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Benedict XVI

Wed., April 20, 2005, midnight

VATICAN CITY – German Cardinal Joseph Ratzinger became Pope Benedict XVI on Tuesday, ascending to the Roman Catholic Church’s highest office a day after urging his fellow cardinal electors to choose a pontiff dedicated to tradition and conservatism.

Their selection of Ratzinger came as a surprise to some Vatican analysts as well as many among the thousands of well-wishers who ran cheering into St. Peter’s Square on Tuesday evening, when white smoke puffed from the chimney over the Sistine Chapel and signaled that the 265th pope would soon greet the world.

Benedict, who turned 78 on Saturday, is one of the oldest men ever to assume the papacy. He is a German who served briefly in the Hitler Youth during World War II. He is a staunch conservative who opposes efforts to broaden the church’s base, for example, by loosening prohibitions on marriage for priests, artificial contraception or ordination of women priests.

Benedict’s first words to the crowd were a tribute to the highly popular Pope John Paul II, who died April 2 after years of failing health. All but three of the 115 cardinals who elected the new pope were appointed by John Paul, which virtually assured that the new pope would follow the late pontiff’s traditionalist interpretation of church doctrine.

“Dear brothers and sisters, after the great Pope John Paul II, the cardinals have elected me, a simple, humble worker in the vineyard of the Lord,” said the new pontiff, who had served under John Paul since 1981.

He smiled as he offered words of self-deprecation, occasionally faltering as he spoke in Italian. “The fact that the Lord can work and act even with insufficient means consoles me, and above all I entrust myself to your prayers,” he said.

He appeared on the balcony of St. Peter’s Basilica after a long period of confusion caused by the emergence of grayish-white smoke from the chimney, made harder to distinguish by the dark clouds that hovered over the Vatican. Crowd members alternately cheered, then grew silent as the smoke continued to puff ambiguously. But there was no mistaking the signal when the giant bell atop the basilica began swaying, prompting a roar of approval long before the first peals became audible.

Heading into the conclave Monday morning, the College of Cardinals faced a difficult balancing act as they took into account the various pressures and political issues confronting the world’s 1.1 billion Catholics.

Some cardinals appeared open to the idea of selecting a pope from Latin America or Africa, two continents that account for the bulk of the world’s Catholics and the church’s fastest-growing base of support. Others, however, noted the need to shore up the church’s declining membership in Europe and the United States.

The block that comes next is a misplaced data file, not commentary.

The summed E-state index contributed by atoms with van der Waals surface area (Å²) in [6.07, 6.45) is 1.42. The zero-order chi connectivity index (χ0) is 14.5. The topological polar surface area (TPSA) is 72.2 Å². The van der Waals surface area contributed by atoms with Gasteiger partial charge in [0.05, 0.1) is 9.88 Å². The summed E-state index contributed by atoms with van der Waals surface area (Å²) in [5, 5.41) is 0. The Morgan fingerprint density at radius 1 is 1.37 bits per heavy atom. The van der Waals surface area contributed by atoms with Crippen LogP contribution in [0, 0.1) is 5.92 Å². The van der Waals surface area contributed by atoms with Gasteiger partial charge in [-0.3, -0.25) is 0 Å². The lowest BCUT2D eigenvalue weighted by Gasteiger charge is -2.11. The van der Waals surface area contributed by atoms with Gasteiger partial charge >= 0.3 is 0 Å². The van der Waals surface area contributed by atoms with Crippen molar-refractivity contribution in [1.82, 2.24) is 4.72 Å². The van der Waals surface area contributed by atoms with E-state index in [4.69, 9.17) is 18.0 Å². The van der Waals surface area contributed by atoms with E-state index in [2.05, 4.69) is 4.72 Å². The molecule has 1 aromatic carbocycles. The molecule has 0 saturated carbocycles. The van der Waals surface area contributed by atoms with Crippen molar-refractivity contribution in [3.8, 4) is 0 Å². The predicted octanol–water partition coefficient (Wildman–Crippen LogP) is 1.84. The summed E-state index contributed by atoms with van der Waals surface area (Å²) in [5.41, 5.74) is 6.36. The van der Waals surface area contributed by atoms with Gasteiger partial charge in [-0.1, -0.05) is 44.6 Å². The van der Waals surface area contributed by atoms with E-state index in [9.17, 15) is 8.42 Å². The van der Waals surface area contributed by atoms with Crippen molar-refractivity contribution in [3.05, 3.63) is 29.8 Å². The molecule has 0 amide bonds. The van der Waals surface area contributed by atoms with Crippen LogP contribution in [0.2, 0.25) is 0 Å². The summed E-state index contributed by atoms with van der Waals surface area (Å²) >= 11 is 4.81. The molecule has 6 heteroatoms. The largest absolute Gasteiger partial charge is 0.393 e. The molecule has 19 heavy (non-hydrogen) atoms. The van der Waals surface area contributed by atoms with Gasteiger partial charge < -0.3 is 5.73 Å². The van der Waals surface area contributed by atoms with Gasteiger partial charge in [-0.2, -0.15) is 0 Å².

But perhaps most impressive for the cardinals was the indelible image of an estimated 4 million mourners flooding into Rome after John Paul’s death. The unprecedented turnout sent a strong message to the Vatican hierarchy that John Paul’s papacy had struck the right tone with the masses, and that his successor should follow in the same mold.

“He will continue to build on what John Paul has done,” said Father Joseph Khalil, a Maronite Catholic from Kisrwan, Lebanon. “If you look at Ratzinger in his writings and books, you can see he is a strict man. He doesn’t like to see the church’s traditions challenged.”

Lucas Meloni, a banker from Havana, Cuba, said he preferred the selection of a man with clear convictions over a potential waffler. “I had hoped it would be a Latin American pope, and this pope has a reputation as being a bit too tough-minded,” he said. “But I prefer him to the others, who gave me the impression that they were a little bit afraid, as if the weight of this job would be too much for them.”

As dean of the College of Cardinals and the man previously entrusted by John Paul as defender of church doctrine, Ratzinger was never ambiguous about his position on the key issues surrounding the church. He saw no room for compromise on the prohibition against birth control, even when other cardinals called for a relaxation on the use of condoms to help stop the spread of AIDS.

Despite pressure for the church to adapt its doctrine to the modern world in hopes of stanching the loss of followers in Europe, Ratzinger refused to budge. As the cardinals began their conclave Monday, he reminded them that church doctrine doesn’t bend to please the masses.

In his memoir, “The Salt of the Earth,” Ratzinger recalled growing up in the Alpine foothills of Bavaria as the son of a devout Catholic policeman. He made no secret of his forced induction, at age 14, into the Hitler Youth in 1941. He was excused from the service shortly afterward because he was already in training for the priesthood.

Later in his teens, he was drafted into a German Army anti-aircraft brigade that protected a BMW plant converted for wartime production. At age 18, he deserted the army shortly after completing basic training, only days before the Nazis surrendered and World War II ended in Europe. He was taken prisoner by U.S. troops.

Although several members of the crowd outside St. Peter’s Basilica expressed discomfort with his past, they were more dismayed by the message his selection sends for the future of the Catholic Church.

“I believe the church needs to listen to its members and what their needs and wants are,” said Amy Turnipseed, 21, a student from Bakersfield, Calif.


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